- “The time when white people can come in our community and get us to vote
for them so that they can be our political leaders and tell us what to do
and what not to do is long gone. By the same token, the time when that same
white man, knowing that your eyes are too far open, can send another negro
into the community and get you and me to support him so he can use him to
lead us astray — those days are long gone too.”
- “So we’re trapped, trapped, double-trapped, triple-trapped. Anywhere
we go we find that we’re trapped. And every kind of solution that someone
comes up with is just another trap.”
- “So as you can see brothers and sisters, today — this afternoon, it's
not our intention to discuss religion. We’re going to forget religion. If
we bring up religion, we’ll be in an argument, and the best way to keep
away from arguments and differences, as I said earlier, put your religion at
home — in the closet. Keep it between you and your God.”
- “Whether you are a Christian, or a Muslim, or a Nationalist, we all have
the same problem. They don’t hang you because you’re a Baptist; they
hang you 'cause you’re black. They attack all of us for the same reason .
. . . We’re all in the same bag, in the same boat. We suffer political
oppression, economic exploitation, and social degradation — all of them
from the same enemy.”
- “The government has failed us; you can’t deny that . . .. This
government has failed us; the government itself has failed us, and the white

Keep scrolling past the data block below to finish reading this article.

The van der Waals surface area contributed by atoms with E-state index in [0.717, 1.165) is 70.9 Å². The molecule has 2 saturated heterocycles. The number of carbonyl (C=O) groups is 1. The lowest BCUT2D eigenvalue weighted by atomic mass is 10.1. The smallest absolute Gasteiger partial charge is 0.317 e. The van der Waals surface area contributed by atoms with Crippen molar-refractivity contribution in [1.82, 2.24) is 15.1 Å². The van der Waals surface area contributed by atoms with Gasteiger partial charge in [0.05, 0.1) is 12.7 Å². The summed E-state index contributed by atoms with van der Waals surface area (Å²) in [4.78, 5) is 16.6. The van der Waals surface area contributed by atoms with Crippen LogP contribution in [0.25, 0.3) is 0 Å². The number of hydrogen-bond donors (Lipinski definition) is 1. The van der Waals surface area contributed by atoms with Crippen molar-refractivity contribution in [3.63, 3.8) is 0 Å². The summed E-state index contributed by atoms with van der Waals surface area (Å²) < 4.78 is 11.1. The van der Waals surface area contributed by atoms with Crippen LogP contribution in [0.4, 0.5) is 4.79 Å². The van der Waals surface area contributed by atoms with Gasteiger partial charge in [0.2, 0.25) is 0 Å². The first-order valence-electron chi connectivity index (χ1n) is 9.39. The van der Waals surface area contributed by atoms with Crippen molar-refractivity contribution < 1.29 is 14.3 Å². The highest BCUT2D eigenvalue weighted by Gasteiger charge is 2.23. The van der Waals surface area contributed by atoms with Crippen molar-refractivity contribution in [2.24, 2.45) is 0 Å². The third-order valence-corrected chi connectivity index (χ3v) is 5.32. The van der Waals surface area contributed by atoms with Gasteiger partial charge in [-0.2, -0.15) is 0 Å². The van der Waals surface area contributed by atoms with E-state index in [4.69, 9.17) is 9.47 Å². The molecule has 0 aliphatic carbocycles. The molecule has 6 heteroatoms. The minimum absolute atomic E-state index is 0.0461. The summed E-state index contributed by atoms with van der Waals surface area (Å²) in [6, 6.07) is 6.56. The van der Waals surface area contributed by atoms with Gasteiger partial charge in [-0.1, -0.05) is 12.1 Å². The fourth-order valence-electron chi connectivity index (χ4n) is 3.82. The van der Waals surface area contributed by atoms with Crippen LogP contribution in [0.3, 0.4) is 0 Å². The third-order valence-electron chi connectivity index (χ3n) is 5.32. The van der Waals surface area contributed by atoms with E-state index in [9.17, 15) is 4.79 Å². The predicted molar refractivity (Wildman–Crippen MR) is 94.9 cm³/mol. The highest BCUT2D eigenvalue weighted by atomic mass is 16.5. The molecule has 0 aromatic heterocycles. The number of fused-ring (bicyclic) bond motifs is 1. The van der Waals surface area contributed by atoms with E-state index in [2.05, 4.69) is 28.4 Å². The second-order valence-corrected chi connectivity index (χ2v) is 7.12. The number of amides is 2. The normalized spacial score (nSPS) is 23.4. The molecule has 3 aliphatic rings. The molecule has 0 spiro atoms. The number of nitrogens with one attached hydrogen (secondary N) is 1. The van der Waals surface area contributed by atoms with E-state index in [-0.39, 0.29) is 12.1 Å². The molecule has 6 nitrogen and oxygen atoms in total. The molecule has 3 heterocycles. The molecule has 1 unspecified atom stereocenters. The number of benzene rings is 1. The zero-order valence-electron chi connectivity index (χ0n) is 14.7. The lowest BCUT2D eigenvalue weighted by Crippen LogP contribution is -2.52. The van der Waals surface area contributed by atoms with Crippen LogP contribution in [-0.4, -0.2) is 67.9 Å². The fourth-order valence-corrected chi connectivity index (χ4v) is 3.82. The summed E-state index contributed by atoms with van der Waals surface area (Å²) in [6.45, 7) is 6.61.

liberals who have been posing as our friends have failed us.”
- “You and I have never seen democracy; all we’ve seen is hypocrisy. When we open our eyes today and look around America, we see America not through the eyes of someone who has enjoyed the fruits of Americanism, we see America through the eyes of someone who has been the victim of Americanism. We don’t see any American dream; we’ve experienced only the American nightmare. We haven’t benefited from America’s democracy; we’ve only suffered from America’s hypocrisy.”
So the travesty of Katrina is the travesty of our existence in the United States since the critical masses of us were brought now into the 21st century. In a time when we think that we’ve arrived, there is Katrina; when we think that we’re in control, there is Katrina; at a time when we seemingly have more—more money, better jobs, bigger homes, there is Katrina; at a time when we’re more “educated,” there’s Katrina; when we think that we’re free and living in a democracy, there is the hypocrisy of Katrina. James Baldwin once said, “History is a nightmare. People are trapped in history and history is trapped in them.” Someone said, (I think it was Derrick Bell) “Black people [seemingly] have learned little to nothing from their history.” It seems that we continue to be “trapped, trapped, double-trapped, triple-trapped.” “When the Levees Broke: A Requiem in Four Acts” is not easy viewing but necessary viewing and hopefully it will wake us up, and clean us up, so that we can stand up.
Najee E. Muhammad, EdD is an Associate Professor, Cultural Studies in Education at Ohio University, Athens, OH . .email comments to firstname.lastname@example.org.
source: http://www.blackcommentator.com/199/199_review_when_the_levees_broke_muhammad_guest.html 28sep2006